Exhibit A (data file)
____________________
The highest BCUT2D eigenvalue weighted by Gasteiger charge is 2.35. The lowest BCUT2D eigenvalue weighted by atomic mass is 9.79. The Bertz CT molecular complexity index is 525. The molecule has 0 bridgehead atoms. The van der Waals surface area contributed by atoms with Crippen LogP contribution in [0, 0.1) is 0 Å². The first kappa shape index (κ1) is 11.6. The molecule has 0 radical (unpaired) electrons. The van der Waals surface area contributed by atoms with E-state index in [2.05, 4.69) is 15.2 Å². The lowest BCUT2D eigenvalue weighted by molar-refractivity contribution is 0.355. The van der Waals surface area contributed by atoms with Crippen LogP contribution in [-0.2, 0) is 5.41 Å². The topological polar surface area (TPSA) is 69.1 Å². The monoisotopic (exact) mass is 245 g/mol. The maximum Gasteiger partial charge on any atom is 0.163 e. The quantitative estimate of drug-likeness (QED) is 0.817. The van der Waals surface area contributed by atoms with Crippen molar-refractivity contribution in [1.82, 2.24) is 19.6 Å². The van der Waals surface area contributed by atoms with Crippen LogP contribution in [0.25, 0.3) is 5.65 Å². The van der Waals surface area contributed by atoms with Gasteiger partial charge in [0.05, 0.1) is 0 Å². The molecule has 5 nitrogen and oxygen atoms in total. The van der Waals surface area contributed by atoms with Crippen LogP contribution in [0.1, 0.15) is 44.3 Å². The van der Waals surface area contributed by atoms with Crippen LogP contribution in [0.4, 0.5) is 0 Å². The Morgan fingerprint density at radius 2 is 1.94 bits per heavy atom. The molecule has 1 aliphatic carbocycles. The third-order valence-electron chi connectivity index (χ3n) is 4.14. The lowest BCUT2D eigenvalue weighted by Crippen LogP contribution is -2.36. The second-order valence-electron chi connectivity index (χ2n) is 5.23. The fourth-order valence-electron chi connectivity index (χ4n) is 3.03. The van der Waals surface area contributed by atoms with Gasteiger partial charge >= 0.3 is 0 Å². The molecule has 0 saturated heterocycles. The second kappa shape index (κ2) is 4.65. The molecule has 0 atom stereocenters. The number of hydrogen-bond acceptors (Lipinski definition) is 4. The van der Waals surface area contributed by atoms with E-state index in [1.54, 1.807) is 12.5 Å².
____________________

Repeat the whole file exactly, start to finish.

The highest BCUT2D eigenvalue weighted by Gasteiger charge is 2.35. The lowest BCUT2D eigenvalue weighted by atomic mass is 9.79. The Bertz CT molecular complexity index is 525. The molecule has 0 bridgehead atoms. The van der Waals surface area contributed by atoms with Crippen LogP contribution in [0, 0.1) is 0 Å². The first kappa shape index (κ1) is 11.6. The molecule has 0 radical (unpaired) electrons. The van der Waals surface area contributed by atoms with E-state index in [2.05, 4.69) is 15.2 Å². The lowest BCUT2D eigenvalue weighted by molar-refractivity contribution is 0.355. The van der Waals surface area contributed by atoms with Crippen LogP contribution in [-0.2, 0) is 5.41 Å². The topological polar surface area (TPSA) is 69.1 Å². The monoisotopic (exact) mass is 245 g/mol. The maximum Gasteiger partial charge on any atom is 0.163 e. The quantitative estimate of drug-likeness (QED) is 0.817. The van der Waals surface area contributed by atoms with Crippen molar-refractivity contribution in [1.82, 2.24) is 19.6 Å². The van der Waals surface area contributed by atoms with Crippen LogP contribution in [0.25, 0.3) is 5.65 Å². The van der Waals surface area contributed by atoms with Gasteiger partial charge in [0.05, 0.1) is 0 Å². The molecule has 5 nitrogen and oxygen atoms in total. The van der Waals surface area contributed by atoms with Crippen LogP contribution in [0.1, 0.15) is 44.3 Å². The van der Waals surface area contributed by atoms with Crippen LogP contribution in [0.4, 0.5) is 0 Å². The Morgan fingerprint density at radius 2 is 1.94 bits per heavy atom. The molecule has 1 aliphatic carbocycles. The third-order valence-electron chi connectivity index (χ3n) is 4.14. The lowest BCUT2D eigenvalue weighted by Crippen LogP contribution is -2.36. The second-order valence-electron chi connectivity index (χ2n) is 5.23. The fourth-order valence-electron chi connectivity index (χ4n) is 3.03. The van der Waals surface area contributed by atoms with Gasteiger partial charge >= 0.3 is 0 Å². The molecule has 0 saturated heterocycles. The second kappa shape index (κ2) is 4.65. The molecule has 0 atom stereocenters. The number of hydrogen-bond acceptors (Lipinski definition) is 4. The van der Waals surface area contributed by atoms with E-state index in [1.54, 1.807) is 12.5 Å².